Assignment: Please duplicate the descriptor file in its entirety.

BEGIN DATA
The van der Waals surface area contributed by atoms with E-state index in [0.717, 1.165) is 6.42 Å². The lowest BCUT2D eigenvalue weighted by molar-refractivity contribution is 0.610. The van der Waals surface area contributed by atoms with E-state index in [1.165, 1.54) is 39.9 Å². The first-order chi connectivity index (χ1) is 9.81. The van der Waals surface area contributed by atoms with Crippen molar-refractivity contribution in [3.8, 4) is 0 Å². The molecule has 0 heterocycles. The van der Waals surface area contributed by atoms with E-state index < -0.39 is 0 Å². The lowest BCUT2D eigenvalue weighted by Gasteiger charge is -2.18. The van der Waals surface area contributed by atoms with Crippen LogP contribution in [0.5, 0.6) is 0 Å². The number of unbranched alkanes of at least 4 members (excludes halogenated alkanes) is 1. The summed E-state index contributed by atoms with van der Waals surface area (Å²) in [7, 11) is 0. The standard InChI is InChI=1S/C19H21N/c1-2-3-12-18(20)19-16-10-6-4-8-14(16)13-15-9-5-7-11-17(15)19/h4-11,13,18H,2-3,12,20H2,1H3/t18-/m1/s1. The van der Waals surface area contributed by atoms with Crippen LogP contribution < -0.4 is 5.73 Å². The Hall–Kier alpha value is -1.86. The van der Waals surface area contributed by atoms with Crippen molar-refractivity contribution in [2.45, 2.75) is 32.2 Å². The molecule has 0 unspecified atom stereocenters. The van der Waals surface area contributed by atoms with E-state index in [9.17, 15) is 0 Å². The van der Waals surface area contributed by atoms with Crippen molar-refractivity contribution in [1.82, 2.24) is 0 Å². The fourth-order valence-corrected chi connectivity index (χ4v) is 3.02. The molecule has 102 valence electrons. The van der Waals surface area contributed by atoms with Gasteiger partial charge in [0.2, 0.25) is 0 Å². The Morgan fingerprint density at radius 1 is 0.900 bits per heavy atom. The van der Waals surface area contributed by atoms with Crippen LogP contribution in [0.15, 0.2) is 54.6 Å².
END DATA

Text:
The van der Waals surface area contributed by atoms with E-state index in [0.717, 1.165) is 6.42 Å². The lowest BCUT2D eigenvalue weighted by molar-refractivity contribution is 0.610. The van der Waals surface area contributed by atoms with E-state index in [1.165, 1.54) is 39.9 Å². The first-order chi connectivity index (χ1) is 9.81. The van der Waals surface area contributed by atoms with Crippen molar-refractivity contribution in [3.8, 4) is 0 Å². The molecule has 0 heterocycles. The van der Waals surface area contributed by atoms with E-state index < -0.39 is 0 Å². The lowest BCUT2D eigenvalue weighted by Gasteiger charge is -2.18. The van der Waals surface area contributed by atoms with Crippen LogP contribution in [0.5, 0.6) is 0 Å². The number of unbranched alkanes of at least 4 members (excludes halogenated alkanes) is 1. The summed E-state index contributed by atoms with van der Waals surface area (Å²) in [7, 11) is 0. The standard InChI is InChI=1S/C19H21N/c1-2-3-12-18(20)19-16-10-6-4-8-14(16)13-15-9-5-7-11-17(15)19/h4-11,13,18H,2-3,12,20H2,1H3/t18-/m1/s1. The van der Waals surface area contributed by atoms with Crippen LogP contribution < -0.4 is 5.73 Å². The Hall–Kier alpha value is -1.86. The van der Waals surface area contributed by atoms with Crippen molar-refractivity contribution in [2.45, 2.75) is 32.2 Å². The molecule has 0 unspecified atom stereocenters. The van der Waals surface area contributed by atoms with E-state index in [9.17, 15) is 0 Å². The van der Waals surface area contributed by atoms with Crippen molar-refractivity contribution in [1.82, 2.24) is 0 Å². The fourth-order valence-corrected chi connectivity index (χ4v) is 3.02. The molecule has 102 valence electrons. The van der Waals surface area contributed by atoms with Gasteiger partial charge in [0.2, 0.25) is 0 Å². The Morgan fingerprint density at radius 1 is 0.900 bits per heavy atom. The van der Waals surface area contributed by atoms with Crippen LogP contribution in [0.15, 0.2) is 54.6 Å².